Pinotage and Chenin embarrass Brits

Tuesday, 21 December, 2004
Peter May
Chenin Blanc & Pinotage, major South African varieties, have made the Top 10 in a survey of international wines by UK consumers. But don't start celebrating because these are names British wine drinkers avoid because they don't know how to say them.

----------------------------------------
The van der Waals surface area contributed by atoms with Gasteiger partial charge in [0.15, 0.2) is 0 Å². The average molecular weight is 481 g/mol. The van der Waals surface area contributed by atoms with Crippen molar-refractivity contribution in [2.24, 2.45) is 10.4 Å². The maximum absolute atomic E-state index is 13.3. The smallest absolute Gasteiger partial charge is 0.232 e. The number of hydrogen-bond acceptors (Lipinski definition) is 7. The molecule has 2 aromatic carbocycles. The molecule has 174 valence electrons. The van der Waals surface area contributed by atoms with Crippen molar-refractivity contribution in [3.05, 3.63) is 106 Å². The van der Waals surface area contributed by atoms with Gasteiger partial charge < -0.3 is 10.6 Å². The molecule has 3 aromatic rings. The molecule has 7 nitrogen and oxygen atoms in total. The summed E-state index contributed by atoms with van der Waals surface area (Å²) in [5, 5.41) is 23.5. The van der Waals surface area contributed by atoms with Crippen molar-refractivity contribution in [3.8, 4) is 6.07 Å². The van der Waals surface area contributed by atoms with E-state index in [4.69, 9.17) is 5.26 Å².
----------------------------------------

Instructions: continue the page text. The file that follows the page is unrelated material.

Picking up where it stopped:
A survey of over 500 'Chef & Brewer' customers carried out by the UK pub restaurant chain reveals that over half (52 %) ask for Chardonnay or a house wine to avoid embarrassment by mispronouncing wine names. The poll also shows that two-thirds (62 %) rated their knowledge of wine as poor to average and rely on TV programmes and friends to suggest something new. The ten names consumers found most difficult to pronounce are: - Gewürztraminer - Pouilly Fumé - Rioja - Cabernet Sauvignon - Viognier - Chenin Blanc - Pinotage - Pinot Grigio - Côtes du Rousillon - Chorley les Beaune Clare Vintner, director of drinks at Chef & Brewer said: 'It's such a shame that people are too nervous to ask for different wines as they are worried they will say the names wrong. There are some fantastic wines to try, which people would really enjoy if they ordered them. We hope we can help more customers enjoy delicious wines.' Chef & Brewer are making a special effort this Christmas to assist customers with recommendations for wines to accompany their Christmas lunch and will advise on the correct pronunciation in order to encourage them to try something new. A spokesperson told me 'all our staff receive training on our wines including what they taste like and how to correctly pronounce their names. Our wine courses are supervised by Tim Atkin, Master of Wine and wine writer for the Observer newspaper.' To find out how to pronounce Pinotage I travelled to my nearest Chef & Brewer pub, 'The Old Bell', in the country town of Harpenden. 'I'd like a glass of wine', I said to the young barman. He showed me a wine list which included two South African wines, Impala Chenin Blanc and Impala Pinotage. I pointed to the second and asked what it was like. 'The Pinotage?' he replied, pronouncing it 'pinno-tahj', and maybe puzzled by my inability to notice its brief description printed on the list ('modern style, bursting with flavours of damson and spice'). 'I haven't tried it myself,' he said, 'but let me give you a taste so you can see if you like it', and he reached for a glass and poured a small measure. Having tested and given Chef & Brewer's Old Bell full marks for pronunciation and customer service, I relaxed by the fireplace with a full glass of 'modern style' Pinotage, shipped in bulk and bottled by Waverley Wines & Spirits in Scotland. South African wineries are familiar with the British reluctance to grapple with words from other languages, causing some to change names to suit the UK market. But this survey shows that what is in the bottle may be as big a problem. Graham Beck may have the right idea in calling their entry level Pinotage 'Pinno'. The top rating British TV series 'Footballers Wives' featured a glamorous model named Chardonnay, which helped in making the word familiar to viewers; perhaps Wines of South Africa could consider sponsoring some new characters including centre-forward Pieter Pinotage and his beautiful actress girlfriend Chenin. Over 500 Chef & Brewer customers were surveyed between 28th June and 4th July 2004, split regionally across the UK. There are more than 130 Chef & Brewer pubs in Britain.